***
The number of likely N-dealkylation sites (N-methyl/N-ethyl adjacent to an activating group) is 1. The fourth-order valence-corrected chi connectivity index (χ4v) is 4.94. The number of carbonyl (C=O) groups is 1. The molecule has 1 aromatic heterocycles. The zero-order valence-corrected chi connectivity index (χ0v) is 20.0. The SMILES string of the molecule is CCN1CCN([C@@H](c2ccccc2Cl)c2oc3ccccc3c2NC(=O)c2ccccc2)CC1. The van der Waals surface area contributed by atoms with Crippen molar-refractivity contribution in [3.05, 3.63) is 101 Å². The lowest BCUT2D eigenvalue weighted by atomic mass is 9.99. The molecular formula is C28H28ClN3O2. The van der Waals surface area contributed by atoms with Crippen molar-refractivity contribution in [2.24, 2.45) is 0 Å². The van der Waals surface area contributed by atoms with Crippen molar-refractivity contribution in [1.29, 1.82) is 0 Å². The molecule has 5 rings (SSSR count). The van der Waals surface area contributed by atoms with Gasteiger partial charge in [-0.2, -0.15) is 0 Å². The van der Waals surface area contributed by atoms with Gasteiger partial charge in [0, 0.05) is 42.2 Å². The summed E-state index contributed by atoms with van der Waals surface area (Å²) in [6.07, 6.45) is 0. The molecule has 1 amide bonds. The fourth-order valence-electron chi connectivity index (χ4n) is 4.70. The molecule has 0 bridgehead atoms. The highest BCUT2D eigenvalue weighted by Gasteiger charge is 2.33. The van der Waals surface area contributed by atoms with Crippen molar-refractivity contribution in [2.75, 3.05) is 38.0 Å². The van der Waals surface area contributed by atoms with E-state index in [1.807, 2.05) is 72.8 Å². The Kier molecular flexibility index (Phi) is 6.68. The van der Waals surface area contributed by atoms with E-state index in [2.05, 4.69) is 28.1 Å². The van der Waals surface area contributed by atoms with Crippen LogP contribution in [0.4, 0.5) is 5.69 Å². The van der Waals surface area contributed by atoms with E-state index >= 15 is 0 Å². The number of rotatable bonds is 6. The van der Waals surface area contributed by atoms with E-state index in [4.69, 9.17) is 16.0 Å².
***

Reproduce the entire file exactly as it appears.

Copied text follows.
The number of likely N-dealkylation sites (N-methyl/N-ethyl adjacent to an activating group) is 1. The fourth-order valence-corrected chi connectivity index (χ4v) is 4.94. The number of carbonyl (C=O) groups is 1. The molecule has 1 aromatic heterocycles. The zero-order valence-corrected chi connectivity index (χ0v) is 20.0. The SMILES string of the molecule is CCN1CCN([C@@H](c2ccccc2Cl)c2oc3ccccc3c2NC(=O)c2ccccc2)CC1. The van der Waals surface area contributed by atoms with Crippen molar-refractivity contribution in [3.05, 3.63) is 101 Å². The lowest BCUT2D eigenvalue weighted by atomic mass is 9.99. The molecular formula is C28H28ClN3O2. The van der Waals surface area contributed by atoms with Crippen molar-refractivity contribution in [2.24, 2.45) is 0 Å². The van der Waals surface area contributed by atoms with Crippen molar-refractivity contribution in [1.29, 1.82) is 0 Å². The molecule has 5 rings (SSSR count). The van der Waals surface area contributed by atoms with Gasteiger partial charge in [-0.2, -0.15) is 0 Å². The van der Waals surface area contributed by atoms with Gasteiger partial charge in [0, 0.05) is 42.2 Å². The summed E-state index contributed by atoms with van der Waals surface area (Å²) in [6.07, 6.45) is 0. The molecule has 1 amide bonds. The fourth-order valence-electron chi connectivity index (χ4n) is 4.70. The molecule has 0 bridgehead atoms. The highest BCUT2D eigenvalue weighted by Gasteiger charge is 2.33. The van der Waals surface area contributed by atoms with Crippen molar-refractivity contribution in [2.75, 3.05) is 38.0 Å². The van der Waals surface area contributed by atoms with E-state index in [1.807, 2.05) is 72.8 Å². The Kier molecular flexibility index (Phi) is 6.68. The van der Waals surface area contributed by atoms with E-state index in [2.05, 4.69) is 28.1 Å². The van der Waals surface area contributed by atoms with Crippen LogP contribution in [0.4, 0.5) is 5.69 Å². The van der Waals surface area contributed by atoms with E-state index >= 15 is 0 Å². The number of rotatable bonds is 6. The van der Waals surface area contributed by atoms with E-state index in [4.69, 9.17) is 16.0 Å².